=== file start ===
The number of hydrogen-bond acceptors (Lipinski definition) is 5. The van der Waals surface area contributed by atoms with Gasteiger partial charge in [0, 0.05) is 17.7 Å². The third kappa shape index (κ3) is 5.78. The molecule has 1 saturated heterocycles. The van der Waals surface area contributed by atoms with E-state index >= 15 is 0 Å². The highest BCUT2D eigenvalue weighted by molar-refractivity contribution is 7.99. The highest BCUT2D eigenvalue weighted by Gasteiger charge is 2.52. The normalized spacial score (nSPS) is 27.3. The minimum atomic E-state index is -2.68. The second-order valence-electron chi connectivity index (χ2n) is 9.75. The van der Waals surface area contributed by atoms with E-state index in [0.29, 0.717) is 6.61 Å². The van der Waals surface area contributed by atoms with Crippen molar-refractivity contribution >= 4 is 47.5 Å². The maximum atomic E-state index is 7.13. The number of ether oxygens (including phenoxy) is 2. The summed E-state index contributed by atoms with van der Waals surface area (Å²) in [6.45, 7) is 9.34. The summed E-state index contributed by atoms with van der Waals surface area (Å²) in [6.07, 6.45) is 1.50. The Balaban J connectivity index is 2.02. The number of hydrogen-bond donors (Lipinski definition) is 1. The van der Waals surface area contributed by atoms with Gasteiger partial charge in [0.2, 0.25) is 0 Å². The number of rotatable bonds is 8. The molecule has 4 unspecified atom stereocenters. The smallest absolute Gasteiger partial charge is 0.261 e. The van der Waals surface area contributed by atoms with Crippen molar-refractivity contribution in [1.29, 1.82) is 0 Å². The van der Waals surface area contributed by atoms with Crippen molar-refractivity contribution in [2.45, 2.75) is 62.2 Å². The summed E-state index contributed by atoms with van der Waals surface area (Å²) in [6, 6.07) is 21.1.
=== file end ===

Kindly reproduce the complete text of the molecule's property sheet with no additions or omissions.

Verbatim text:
The number of hydrogen-bond acceptors (Lipinski definition) is 5. The van der Waals surface area contributed by atoms with Gasteiger partial charge in [0, 0.05) is 17.7 Å². The third kappa shape index (κ3) is 5.78. The molecule has 1 saturated heterocycles. The van der Waals surface area contributed by atoms with E-state index >= 15 is 0 Å². The highest BCUT2D eigenvalue weighted by molar-refractivity contribution is 7.99. The highest BCUT2D eigenvalue weighted by Gasteiger charge is 2.52. The normalized spacial score (nSPS) is 27.3. The minimum atomic E-state index is -2.68. The second-order valence-electron chi connectivity index (χ2n) is 9.75. The van der Waals surface area contributed by atoms with E-state index in [0.29, 0.717) is 6.61 Å². The van der Waals surface area contributed by atoms with Crippen molar-refractivity contribution >= 4 is 47.5 Å². The maximum atomic E-state index is 7.13. The number of ether oxygens (including phenoxy) is 2. The summed E-state index contributed by atoms with van der Waals surface area (Å²) in [6.45, 7) is 9.34. The summed E-state index contributed by atoms with van der Waals surface area (Å²) in [6.07, 6.45) is 1.50. The Balaban J connectivity index is 2.02. The number of hydrogen-bond donors (Lipinski definition) is 1. The van der Waals surface area contributed by atoms with Gasteiger partial charge in [0.2, 0.25) is 0 Å². The number of rotatable bonds is 8. The molecule has 4 unspecified atom stereocenters. The smallest absolute Gasteiger partial charge is 0.261 e. The van der Waals surface area contributed by atoms with Crippen molar-refractivity contribution in [1.29, 1.82) is 0 Å². The van der Waals surface area contributed by atoms with Crippen molar-refractivity contribution in [2.45, 2.75) is 62.2 Å². The summed E-state index contributed by atoms with van der Waals surface area (Å²) in [6, 6.07) is 21.1.